The pandemic had long interrupted such stays at the Institute and, though now possible, the experience was somewhat different from the usual. Only a very small contingent of guest scholars, protected by a constant mask-mandate and weekly self-tests, were able to set up home in the ordinarily bustling reading rooms and ‘Café Max’, and to whistle through the basement library stacks. Inevitably, this sadly reduced the available opportunities for engagement with international colleagues, and the less comfortable set-up added an extra pressure to the always-frenetic experience of brief but valuable access to others’ libraries and archives.

So, what did the nets drag from Hamburg’s deep? Did the bounty justify the expedition? Well, I found a great deal of nineteenth and early twentieth-century material otherwise missing from my researches, which has all proved invaluable. In particular, a largely unexpected, surprisingly rich vein of interesting French case reports emerged within that. Doctrinal study in other systems can often involve less case-law work and thus less engagement with the human side of the law, but comparative historians enjoy a little more leeway – opening up cases demonstrating the real life of the doctrinal law, but also offering juicy hints of the real human lives beneath. In one report in the Gazette du Palais in 1889, for example, a horrifying triple-murder during the night of 16 March 1887 casts light on the awkward framing and effects of commorientes rules, but also seems to entail a scurrilous family secret.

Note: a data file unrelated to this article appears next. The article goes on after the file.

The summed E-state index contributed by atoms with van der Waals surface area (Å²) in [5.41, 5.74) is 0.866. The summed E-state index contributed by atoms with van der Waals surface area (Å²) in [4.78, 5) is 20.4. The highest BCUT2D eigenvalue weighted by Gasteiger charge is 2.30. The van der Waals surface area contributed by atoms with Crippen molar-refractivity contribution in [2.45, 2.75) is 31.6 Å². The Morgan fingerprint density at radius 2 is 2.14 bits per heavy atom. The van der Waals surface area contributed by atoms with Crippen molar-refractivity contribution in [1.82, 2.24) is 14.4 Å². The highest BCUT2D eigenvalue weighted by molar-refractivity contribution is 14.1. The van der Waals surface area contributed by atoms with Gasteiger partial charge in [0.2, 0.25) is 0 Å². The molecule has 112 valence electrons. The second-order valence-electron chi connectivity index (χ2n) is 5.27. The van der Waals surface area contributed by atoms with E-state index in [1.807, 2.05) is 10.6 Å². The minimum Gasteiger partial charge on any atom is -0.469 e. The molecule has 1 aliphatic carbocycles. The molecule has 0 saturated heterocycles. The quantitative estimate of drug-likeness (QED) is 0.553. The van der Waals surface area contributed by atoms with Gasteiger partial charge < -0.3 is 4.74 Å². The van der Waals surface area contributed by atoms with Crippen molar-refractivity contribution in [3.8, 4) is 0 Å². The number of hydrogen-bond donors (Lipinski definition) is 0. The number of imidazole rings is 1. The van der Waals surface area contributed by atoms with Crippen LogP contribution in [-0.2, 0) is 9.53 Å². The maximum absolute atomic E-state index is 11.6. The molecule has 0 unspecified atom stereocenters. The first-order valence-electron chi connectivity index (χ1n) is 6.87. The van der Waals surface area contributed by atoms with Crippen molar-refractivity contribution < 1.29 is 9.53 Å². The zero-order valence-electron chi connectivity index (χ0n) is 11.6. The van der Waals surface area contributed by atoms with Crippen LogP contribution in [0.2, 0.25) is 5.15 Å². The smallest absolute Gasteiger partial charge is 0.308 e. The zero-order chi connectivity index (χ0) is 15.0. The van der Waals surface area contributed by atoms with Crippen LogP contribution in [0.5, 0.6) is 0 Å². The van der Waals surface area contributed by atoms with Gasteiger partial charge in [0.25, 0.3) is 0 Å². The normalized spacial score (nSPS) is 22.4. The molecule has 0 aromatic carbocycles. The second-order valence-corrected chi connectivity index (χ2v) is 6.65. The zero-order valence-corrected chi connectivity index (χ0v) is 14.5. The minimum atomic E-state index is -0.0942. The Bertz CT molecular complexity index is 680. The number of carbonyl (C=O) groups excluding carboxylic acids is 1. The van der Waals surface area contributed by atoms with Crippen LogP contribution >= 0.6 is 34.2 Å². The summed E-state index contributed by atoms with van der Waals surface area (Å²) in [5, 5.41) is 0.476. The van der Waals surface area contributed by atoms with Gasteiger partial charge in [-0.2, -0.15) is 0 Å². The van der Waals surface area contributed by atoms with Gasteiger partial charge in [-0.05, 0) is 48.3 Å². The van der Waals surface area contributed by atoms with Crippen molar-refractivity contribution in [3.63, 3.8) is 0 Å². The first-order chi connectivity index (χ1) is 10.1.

The householder Marie Regnault had designated a child living with the maid in her house, Marie-Louise Gremeret (12 years), to inherit as her universal legatee. The French Civil Code’s provisions of the time (then arts 720-722) stipulated a presumption for uncertain cases favouring the survival of an adult over a minor but, critically, these rules contained an (unusual and very restrictive) limitation requiring that each deceased had a claim by the general law (not merely by will) to inherit of the other. The rules could not apply for these two; it appeared (but read on…) they were unrelated, with the elder out of kindness or some other motive favouring the child in her house. This increased pressure for an extended, somewhat gory breakdown of the facts and medical background, which ultimately determined that Regnault was likely attacked and killed 7-10 minutes before Marie-Louise, who could thus inherit. So far so workable-but-unseemly.